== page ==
Note that the outer msg() function also returns a Promise. It is written to behave asynchronously, resolving only when the passed-in wait time has expired. This method of delaying execution will be handy during testing.

The Schema

The GraphQL schema is pretty basic:

type Query {
  noop: String!
}

type MessageOps {
  message(id: ID!, wait: Int!): String!
}

type Mutation {
  Sequential: MessageOps
}

I can add as many operations to MessageOps as desired, with a corresponding implementation of those operations in the Sequential class as previously shown. The GraphQL server requires at least one Query definition, so the noop query, which does nothing, fulfills that obligation.

The Resolver

The code for the resolvers is straightforward:

const resolvers = {
  Mutation: {
    Sequential: () => new Sequential(),
  }
}

The execution

Now we are able to execute my mutation operations and see what happens. There are two things to watch for: 1) the response from the mutation call, and 2) the console output.

This latter is important, because only the console output will indicate the order in which the mutations were invoked and completed.

Here's the test:

mutation sequential {
  Sequential {
    message1: message(id: 1, wait: 3000)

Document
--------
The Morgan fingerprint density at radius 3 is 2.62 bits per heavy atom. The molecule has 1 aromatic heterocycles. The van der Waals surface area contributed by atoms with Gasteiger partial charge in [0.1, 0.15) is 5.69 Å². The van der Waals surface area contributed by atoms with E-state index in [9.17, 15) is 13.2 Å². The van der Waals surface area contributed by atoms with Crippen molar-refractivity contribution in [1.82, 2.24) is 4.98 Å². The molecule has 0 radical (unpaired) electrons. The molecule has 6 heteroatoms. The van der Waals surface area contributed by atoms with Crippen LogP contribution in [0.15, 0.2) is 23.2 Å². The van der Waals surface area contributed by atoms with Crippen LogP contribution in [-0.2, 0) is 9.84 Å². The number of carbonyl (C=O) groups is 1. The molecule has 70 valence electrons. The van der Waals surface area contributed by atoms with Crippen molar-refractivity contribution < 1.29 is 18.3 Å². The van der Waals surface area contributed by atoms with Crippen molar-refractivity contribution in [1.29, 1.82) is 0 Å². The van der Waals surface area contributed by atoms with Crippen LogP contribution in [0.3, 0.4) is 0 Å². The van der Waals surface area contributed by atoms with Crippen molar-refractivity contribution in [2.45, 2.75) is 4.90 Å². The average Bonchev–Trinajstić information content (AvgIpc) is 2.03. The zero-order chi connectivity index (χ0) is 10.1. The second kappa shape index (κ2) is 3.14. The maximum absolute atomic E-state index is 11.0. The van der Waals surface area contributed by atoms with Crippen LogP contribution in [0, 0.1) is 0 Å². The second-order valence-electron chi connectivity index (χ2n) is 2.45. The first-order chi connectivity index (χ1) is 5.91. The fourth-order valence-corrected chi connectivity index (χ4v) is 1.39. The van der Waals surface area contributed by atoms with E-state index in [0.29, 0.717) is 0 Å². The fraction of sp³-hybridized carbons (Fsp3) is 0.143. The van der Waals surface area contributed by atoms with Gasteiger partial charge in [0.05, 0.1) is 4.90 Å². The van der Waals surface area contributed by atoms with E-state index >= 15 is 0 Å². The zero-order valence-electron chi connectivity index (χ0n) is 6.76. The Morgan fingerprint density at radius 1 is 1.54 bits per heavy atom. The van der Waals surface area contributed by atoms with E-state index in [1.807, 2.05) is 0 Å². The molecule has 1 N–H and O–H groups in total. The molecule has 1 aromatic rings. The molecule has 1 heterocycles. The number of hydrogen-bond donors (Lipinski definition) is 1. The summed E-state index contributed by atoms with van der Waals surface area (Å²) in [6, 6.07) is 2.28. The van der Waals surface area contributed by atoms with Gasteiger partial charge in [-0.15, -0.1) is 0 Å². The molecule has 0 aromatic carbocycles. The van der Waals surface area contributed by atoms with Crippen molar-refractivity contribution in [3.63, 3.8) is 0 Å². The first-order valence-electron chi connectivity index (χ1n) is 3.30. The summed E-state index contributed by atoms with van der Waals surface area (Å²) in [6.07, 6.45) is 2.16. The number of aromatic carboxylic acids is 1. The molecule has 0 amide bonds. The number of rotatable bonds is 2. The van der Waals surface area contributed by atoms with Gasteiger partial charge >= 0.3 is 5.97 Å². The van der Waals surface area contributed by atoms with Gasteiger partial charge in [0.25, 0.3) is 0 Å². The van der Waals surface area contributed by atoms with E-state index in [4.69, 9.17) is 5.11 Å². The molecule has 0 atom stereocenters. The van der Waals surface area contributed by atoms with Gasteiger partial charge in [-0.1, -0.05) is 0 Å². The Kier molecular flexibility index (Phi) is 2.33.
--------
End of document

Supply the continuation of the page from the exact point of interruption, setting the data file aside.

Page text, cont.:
message1a: message(id: 11, wait: 2500)
  }
  Sequential {
    message2: message(id: 2, wait: 1000)
    message2a: message(id: 22, wait: 750)
  }
  Sequential {
    message3: message(id: 3, wait: 500)
    message3a: message(id: 33, wait: 250)
  }
  Sequential {
    message4: message(id: 4, wait: 100)
    message4a: message(id: 44, wait: 50)
  }
}

The response is as follows:

{
  "data": {
    "Sequential": {
      "message1": "response to message 1, wait is 3000 seconds",
      "message1a": "response to message 11, wait is 2500 seconds",
      "message2": "response to message 2, wait is 1000 seconds",
      "message2a": "response to message 22, wait is 750 seconds",
      "message3": "response to message 3, wait is 500 seconds",
      "message3a": "response to message 33, wait is 250 seconds",
      "message4": "response to message 4, wait is 100 seconds",
      "message4a": "response to message 44, wait is 50 seconds"
    }
  }
}

This looks like everything occurred in order, but that can be deceiving: The order of results in the returned JSON matches the order of the mutation calls, but that order can be different than that in which the mutations completed. It is the console output from each invocation of msg() that lists the actual order-of-execution:

{ id: '1', wait: 3000 }
{ id: '11', wait: 2500 }
{ id: '2', wait: 1000 }
{ id: '22', wait: 750 }
{ id: '3', wait: 500 }
{ id: '33', wait: 250 }
{ id: '4', wait: 100 }
{ id: '44', wait: 50 }

Thus we have proof that the mutations are actually occurring in the correct sequence: msg #1, which takes 3000 milliseconds, finishes execution well before msg #44, which only takes 50 milliseconds to finish. This is because each mutation operation is only invoked when the previous mutation has finished. VoilĂ !

As I await to be informed of the next "gotcha", please feel free to examine the complete github project here. It contains some extra goodies that you can run your own GraphQL mutations against (see testMutations.gql to get started).